It is important that bookstores recognize the “ripple effect” of their customer service, not just the immediate profit from an individual purchase. The impact of every customer’s experience while shopping with you stretches much farther than that one transaction.
Let’s assume that a customer has a less than stellar experience while shopping at the bookstore. This may be because of prices, selection, or service. Let’s do the math.
A student will spend on average $288 per semester on textbooks and is at the school for an average of 4.5 semesters.* With this known, a student could potentially spend $2,592 on textbooks throughout his or her time at the school. Studies have shown that an upset customer will tell between 10 and 20 other people about that experience (some people will tell many more, especially with today’s dominance of social media). Let’s say, conservatively, that the customer tells 10 people about the poor experience. The same study also says that those 10 people will each tell an average of five others about that experience.**
Customer = 1 person
Tells 10 other students = 10 people
Who tell 5 people each = 50 people
Total who heard about bad experience of customer = 61 people
If all 61 people who heard about the bad experience were textbook-buying students who decided not to shop at the bookstore as a result, the total amount lost over 4.5 semesters would be $158,112. Even if only half of those customers decided not to shop at the bookstore, the loss would be $79,056.
Although these numbers are alarming, they are fairly conservative. Some students will spend much more than $288 per semester in the bookstore, so losing a higher-dollar customer could quickly double these figures.
To avoid this negative ripple effect, you must ensure that your customers are having a positive experience every time they are shopping or interacting with you. A few ways to ensure this positive experience is to:
- Increase your social media presence in terms of customer service.
Social media has become an online customer service platform and prompt customer service really does pay off in terms of peer-to-peer recommendations and in revenue-generating potential. Almost 70 percent of millennials are influenced by friends’ posts on social media when deciding whether or not to purchase products and services.*** I can’t stress enough that time is of the essence when responding to your customers. In fact, several studies have found that customers expect a response over social media the same business day. Of course this means that social media must be constantly monitored. I suggest assigning someone the task of regularly monitoring and responding via your social media channels. Or perhaps engage a third-party vendor whose system will alert you to any new activity on your channels as well as to any key words or phrases being used on those channels that you may want to know about and respond to, such as “cheap textbooks,” “rental textbooks,” or the name of your bookstore or mascot.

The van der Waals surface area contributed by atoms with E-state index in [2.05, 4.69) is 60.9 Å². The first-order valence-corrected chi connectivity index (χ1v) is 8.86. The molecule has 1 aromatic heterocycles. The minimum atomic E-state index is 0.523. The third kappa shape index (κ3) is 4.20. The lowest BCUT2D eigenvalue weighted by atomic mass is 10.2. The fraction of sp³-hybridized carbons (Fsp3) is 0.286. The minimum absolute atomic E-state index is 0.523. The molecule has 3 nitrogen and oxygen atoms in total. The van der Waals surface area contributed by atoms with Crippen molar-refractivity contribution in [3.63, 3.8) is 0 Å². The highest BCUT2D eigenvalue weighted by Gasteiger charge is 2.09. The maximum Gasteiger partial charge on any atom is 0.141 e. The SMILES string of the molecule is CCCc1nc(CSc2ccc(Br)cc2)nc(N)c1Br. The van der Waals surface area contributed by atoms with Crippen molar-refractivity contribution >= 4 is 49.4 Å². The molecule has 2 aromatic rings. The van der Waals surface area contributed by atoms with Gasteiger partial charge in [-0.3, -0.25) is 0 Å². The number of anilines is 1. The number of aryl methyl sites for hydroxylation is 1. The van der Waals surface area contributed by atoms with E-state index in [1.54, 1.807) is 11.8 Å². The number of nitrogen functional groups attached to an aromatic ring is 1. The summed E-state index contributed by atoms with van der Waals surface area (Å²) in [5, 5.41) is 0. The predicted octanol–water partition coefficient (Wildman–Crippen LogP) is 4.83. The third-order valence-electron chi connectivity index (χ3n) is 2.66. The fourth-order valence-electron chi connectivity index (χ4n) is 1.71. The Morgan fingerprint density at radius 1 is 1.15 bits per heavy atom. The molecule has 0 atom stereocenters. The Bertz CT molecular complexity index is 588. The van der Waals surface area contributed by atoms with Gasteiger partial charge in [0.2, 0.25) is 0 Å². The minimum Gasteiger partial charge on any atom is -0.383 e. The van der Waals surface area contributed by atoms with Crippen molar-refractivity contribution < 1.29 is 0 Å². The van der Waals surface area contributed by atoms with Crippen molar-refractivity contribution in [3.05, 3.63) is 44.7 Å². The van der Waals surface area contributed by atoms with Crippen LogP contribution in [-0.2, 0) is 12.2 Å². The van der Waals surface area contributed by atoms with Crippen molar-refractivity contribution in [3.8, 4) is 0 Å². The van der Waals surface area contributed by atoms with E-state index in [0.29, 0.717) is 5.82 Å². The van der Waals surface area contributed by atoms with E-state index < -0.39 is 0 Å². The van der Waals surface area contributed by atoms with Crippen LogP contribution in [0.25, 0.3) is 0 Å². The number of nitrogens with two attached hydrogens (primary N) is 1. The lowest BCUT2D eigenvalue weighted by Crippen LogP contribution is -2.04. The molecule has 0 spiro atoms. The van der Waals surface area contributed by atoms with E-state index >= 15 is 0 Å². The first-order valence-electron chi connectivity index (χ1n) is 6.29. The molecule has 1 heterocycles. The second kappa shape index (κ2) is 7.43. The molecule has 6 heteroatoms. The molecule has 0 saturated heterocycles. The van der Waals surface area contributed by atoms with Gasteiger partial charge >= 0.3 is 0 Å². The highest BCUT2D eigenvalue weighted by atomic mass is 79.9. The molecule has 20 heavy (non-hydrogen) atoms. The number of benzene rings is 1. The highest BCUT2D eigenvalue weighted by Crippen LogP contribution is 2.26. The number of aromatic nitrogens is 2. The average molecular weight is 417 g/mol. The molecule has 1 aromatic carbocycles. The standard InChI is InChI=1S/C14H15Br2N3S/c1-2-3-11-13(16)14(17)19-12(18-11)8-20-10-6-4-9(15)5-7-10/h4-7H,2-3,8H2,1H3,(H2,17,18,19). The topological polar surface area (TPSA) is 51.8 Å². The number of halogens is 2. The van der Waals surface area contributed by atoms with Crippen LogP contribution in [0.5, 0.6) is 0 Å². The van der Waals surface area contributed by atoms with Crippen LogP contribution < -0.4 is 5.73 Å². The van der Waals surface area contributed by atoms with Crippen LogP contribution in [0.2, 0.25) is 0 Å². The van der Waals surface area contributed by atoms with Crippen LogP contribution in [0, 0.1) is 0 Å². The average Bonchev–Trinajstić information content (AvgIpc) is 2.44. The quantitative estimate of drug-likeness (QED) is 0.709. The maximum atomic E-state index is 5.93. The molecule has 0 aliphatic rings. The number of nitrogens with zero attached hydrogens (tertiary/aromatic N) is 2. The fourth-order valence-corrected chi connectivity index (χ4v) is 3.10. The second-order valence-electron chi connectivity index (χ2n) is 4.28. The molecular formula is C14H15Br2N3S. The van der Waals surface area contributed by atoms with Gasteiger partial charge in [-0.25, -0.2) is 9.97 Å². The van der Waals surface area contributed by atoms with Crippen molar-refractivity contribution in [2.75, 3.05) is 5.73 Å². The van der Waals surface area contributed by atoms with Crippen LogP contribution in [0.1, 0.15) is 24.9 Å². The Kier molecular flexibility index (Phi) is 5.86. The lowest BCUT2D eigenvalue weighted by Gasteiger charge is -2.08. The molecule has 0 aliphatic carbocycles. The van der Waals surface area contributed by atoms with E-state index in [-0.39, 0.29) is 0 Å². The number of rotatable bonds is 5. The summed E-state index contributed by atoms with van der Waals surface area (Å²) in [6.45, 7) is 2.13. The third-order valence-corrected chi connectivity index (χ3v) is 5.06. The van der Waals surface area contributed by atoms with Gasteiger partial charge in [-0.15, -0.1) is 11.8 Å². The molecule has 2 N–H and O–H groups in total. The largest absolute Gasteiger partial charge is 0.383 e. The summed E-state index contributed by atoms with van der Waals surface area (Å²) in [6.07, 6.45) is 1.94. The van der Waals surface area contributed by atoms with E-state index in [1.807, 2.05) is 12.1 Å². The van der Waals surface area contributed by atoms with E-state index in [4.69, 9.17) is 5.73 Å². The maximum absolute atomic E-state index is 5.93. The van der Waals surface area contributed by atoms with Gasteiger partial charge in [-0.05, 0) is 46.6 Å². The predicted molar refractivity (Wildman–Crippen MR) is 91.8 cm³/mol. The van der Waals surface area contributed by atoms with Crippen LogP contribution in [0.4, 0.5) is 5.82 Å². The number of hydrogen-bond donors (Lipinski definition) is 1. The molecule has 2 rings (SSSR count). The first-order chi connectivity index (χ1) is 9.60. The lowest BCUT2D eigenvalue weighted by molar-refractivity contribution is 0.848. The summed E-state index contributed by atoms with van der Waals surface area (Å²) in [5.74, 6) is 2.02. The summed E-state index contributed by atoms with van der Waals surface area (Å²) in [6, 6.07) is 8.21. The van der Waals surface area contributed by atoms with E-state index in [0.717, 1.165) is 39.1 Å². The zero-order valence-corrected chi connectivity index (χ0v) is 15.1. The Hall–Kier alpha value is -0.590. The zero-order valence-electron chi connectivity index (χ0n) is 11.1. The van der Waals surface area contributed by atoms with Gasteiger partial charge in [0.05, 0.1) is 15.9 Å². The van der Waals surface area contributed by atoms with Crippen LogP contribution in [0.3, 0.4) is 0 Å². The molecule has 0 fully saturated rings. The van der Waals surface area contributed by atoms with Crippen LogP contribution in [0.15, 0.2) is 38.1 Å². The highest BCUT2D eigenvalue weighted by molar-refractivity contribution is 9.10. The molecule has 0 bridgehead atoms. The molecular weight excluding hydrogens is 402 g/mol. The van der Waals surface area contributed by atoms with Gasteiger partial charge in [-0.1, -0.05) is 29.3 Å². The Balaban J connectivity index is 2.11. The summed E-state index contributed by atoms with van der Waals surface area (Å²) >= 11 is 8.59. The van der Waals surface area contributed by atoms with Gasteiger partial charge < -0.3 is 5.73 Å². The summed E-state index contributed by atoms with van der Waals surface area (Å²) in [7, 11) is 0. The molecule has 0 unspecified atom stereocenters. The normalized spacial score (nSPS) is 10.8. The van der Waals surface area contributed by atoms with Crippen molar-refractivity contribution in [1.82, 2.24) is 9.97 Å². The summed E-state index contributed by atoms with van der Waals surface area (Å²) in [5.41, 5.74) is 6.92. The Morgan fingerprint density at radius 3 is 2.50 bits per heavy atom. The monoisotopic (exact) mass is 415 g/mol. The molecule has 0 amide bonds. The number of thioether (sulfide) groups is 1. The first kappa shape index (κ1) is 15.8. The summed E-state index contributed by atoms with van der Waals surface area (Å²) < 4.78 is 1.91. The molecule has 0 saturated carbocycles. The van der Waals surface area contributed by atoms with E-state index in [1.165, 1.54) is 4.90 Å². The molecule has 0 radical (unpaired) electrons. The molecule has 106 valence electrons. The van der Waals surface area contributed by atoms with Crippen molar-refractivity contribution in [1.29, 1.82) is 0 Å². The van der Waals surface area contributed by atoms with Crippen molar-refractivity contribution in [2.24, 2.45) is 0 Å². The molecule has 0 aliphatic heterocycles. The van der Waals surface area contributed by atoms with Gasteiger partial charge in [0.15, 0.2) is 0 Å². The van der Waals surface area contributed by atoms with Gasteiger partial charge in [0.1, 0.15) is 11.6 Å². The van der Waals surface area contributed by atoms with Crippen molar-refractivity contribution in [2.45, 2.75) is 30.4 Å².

- Treat your customers like newspaper reporters.
Peer-to-peer recommendations are the highest valued form of reviewing businesses. As we learned from the example above, bad word-of-mouth can have a huge effect on your bottom line. Treating all customers like they are going to go tell everyone they know about the products they bought and the service they received is a must.
- Never stop improving.
Study complaints and compliments. Every message from a customer presents an opportunity to improve customer satisfaction. Compliments show you what to reinforce while complaints point to new ideas and actions steps for improvement.
Applying these tips you can help build a solid base of happy and repeat customers that will ensure the success of your store for years to come.
* 2015 Fall Crux Student Survey
** “Customer Service: Career Success Through Customer Loyalty” by Paul Timm